The ‘Inextricably Intertwined’ Doctrine: No Longer a Reliable Prosecutorial Standby?

April 20, 2011Articles Criminal Law Reporter

Prosecutors enjoy many advantages at trial that are suddenly lost when the same attorneys later in their careers take up residence on the defendant's side of the courtroom. Some of the advantages--such as sitting closest to the jury box and enjoying the opportunity to deliver two summations to that jury--are tangible benefits secured by procedural rule or embedded practice; others--such as reflexively enjoying the judge's confidence--are less tangible, if no less important.

Prosecutors also are given a wide berth by most judges' application of the Federal Rules of Evidence: They can ask leading questions broadly under the guise of "develop[ing] the witness' testimony" under Fed. R. Evid. 611; they can wander far afield from the core issues in eliciting incriminating details under the mantra of "witness background"; they can admit business records whose four-part foundation under Fed. R. Evid. 806 is laid solely by a searching agent when the agent's only knowledge is rank hearsay gained in the search; and they can offer Fed. R. Evid. 1006 summaries when the underlying records are from "voluminous."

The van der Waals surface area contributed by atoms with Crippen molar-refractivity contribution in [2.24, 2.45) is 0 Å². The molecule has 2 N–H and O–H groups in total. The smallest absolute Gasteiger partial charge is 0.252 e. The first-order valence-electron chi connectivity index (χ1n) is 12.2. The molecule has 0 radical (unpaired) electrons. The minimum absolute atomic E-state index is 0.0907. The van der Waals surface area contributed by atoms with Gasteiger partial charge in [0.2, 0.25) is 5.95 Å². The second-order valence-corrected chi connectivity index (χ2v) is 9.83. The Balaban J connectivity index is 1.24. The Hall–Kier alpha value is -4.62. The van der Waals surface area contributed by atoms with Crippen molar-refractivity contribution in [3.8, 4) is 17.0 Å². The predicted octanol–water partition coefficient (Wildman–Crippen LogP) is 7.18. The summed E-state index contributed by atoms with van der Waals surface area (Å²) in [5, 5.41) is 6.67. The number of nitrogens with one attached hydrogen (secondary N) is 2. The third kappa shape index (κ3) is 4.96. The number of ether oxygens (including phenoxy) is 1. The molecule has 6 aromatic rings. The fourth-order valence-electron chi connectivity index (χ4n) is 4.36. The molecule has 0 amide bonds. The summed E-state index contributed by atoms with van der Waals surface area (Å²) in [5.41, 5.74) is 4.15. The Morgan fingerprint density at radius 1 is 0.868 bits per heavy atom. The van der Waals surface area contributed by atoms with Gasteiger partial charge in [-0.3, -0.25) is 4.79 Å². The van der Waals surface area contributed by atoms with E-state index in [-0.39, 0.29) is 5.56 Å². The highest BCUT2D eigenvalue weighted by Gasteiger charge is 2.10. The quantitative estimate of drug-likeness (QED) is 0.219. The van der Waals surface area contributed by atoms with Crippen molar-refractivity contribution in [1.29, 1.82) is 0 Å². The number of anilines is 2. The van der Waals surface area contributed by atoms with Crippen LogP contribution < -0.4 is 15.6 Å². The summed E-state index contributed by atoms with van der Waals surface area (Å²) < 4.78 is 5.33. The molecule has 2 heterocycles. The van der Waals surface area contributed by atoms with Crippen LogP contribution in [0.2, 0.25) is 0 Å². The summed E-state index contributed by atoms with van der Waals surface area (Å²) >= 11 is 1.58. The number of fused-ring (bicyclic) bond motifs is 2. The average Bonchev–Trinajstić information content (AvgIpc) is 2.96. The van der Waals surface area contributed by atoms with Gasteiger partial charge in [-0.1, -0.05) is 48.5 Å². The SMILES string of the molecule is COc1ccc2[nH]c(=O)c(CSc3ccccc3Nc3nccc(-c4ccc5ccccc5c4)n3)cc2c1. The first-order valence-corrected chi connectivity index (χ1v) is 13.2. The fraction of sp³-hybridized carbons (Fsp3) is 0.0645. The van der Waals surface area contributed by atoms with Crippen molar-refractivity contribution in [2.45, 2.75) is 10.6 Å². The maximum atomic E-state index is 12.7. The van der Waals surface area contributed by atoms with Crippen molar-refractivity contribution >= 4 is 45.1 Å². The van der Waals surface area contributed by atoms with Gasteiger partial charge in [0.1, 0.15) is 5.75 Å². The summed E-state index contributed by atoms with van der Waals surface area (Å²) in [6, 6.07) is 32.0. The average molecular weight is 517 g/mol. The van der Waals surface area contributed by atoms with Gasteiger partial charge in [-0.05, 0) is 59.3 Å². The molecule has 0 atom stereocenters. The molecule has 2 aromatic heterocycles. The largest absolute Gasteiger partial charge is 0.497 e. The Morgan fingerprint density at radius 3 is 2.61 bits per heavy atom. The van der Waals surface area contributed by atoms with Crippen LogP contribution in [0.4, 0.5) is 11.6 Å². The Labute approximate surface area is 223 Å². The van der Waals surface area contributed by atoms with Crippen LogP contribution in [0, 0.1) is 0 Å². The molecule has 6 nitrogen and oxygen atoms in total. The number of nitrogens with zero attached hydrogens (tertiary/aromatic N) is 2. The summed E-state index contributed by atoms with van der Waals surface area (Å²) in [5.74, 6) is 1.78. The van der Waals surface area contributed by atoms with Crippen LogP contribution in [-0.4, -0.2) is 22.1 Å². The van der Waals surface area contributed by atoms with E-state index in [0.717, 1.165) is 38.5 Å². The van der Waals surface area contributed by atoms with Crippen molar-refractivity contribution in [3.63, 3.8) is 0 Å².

Perhaps few evidentiary advantages held by the government are as significant as the admission of evidence of other crimes, wrongs, or acts. We do not mean Fed. R. Evid. 404(b), which has its role in the analysis, but the unwritten and undefined, common law standard that has existed in parallel Rule 404(b): evidence of other activities that are "inextricably intertwined" with proof of the elements of the charged offenses. For many years predating the adoption of the Federal Rules of labeling evidence 'intrinsic' are to relieve the prosecution of Rule 404(b)'s notice requirement and the court of its obligation to give an appropriate limiting instruction upon defense counsel's request." United States v. Bowie, 232 F.3d 923, 927 (D.C. Cir. 2000).

View full article